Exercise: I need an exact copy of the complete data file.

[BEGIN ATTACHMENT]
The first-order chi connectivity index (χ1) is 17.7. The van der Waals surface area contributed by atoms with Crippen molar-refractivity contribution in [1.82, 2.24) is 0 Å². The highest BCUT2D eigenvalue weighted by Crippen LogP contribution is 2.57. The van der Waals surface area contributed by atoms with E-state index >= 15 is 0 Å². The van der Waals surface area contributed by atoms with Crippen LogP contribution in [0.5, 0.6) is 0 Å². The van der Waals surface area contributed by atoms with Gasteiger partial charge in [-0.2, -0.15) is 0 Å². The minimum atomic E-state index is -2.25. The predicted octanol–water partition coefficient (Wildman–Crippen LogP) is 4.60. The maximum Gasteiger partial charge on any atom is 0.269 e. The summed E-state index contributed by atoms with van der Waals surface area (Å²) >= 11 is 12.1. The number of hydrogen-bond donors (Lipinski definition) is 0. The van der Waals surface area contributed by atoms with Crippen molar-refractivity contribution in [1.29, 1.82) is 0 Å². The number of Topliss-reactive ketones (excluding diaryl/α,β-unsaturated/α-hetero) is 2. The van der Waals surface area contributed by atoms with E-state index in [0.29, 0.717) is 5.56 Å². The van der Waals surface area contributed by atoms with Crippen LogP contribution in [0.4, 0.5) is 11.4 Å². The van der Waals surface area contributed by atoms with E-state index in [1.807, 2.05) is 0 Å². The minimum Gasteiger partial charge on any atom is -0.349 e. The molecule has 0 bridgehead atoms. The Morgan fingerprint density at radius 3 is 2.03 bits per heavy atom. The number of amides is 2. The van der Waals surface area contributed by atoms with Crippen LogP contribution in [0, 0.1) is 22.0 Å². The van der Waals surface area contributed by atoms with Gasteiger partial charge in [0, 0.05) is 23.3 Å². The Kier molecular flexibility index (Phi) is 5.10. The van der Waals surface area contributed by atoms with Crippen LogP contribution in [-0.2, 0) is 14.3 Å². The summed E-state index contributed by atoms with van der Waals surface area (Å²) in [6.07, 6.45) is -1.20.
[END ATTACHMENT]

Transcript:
The first-order chi connectivity index (χ1) is 17.7. The van der Waals surface area contributed by atoms with Crippen molar-refractivity contribution in [1.82, 2.24) is 0 Å². The highest BCUT2D eigenvalue weighted by Crippen LogP contribution is 2.57. The van der Waals surface area contributed by atoms with E-state index >= 15 is 0 Å². The van der Waals surface area contributed by atoms with Crippen LogP contribution in [0.5, 0.6) is 0 Å². The van der Waals surface area contributed by atoms with Gasteiger partial charge in [-0.2, -0.15) is 0 Å². The minimum atomic E-state index is -2.25. The predicted octanol–water partition coefficient (Wildman–Crippen LogP) is 4.60. The maximum Gasteiger partial charge on any atom is 0.269 e. The summed E-state index contributed by atoms with van der Waals surface area (Å²) >= 11 is 12.1. The number of hydrogen-bond donors (Lipinski definition) is 0. The van der Waals surface area contributed by atoms with Crippen molar-refractivity contribution in [1.29, 1.82) is 0 Å². The number of Topliss-reactive ketones (excluding diaryl/α,β-unsaturated/α-hetero) is 2. The van der Waals surface area contributed by atoms with E-state index in [0.29, 0.717) is 5.56 Å². The van der Waals surface area contributed by atoms with Crippen LogP contribution in [0.4, 0.5) is 11.4 Å². The van der Waals surface area contributed by atoms with E-state index in [1.807, 2.05) is 0 Å². The minimum Gasteiger partial charge on any atom is -0.349 e. The molecule has 0 bridgehead atoms. The Morgan fingerprint density at radius 3 is 2.03 bits per heavy atom. The number of amides is 2. The van der Waals surface area contributed by atoms with Crippen LogP contribution in [0, 0.1) is 22.0 Å². The van der Waals surface area contributed by atoms with Gasteiger partial charge in [0, 0.05) is 23.3 Å². The Kier molecular flexibility index (Phi) is 5.10. The van der Waals surface area contributed by atoms with Crippen LogP contribution in [-0.2, 0) is 14.3 Å². The summed E-state index contributed by atoms with van der Waals surface area (Å²) in [6.07, 6.45) is -1.20.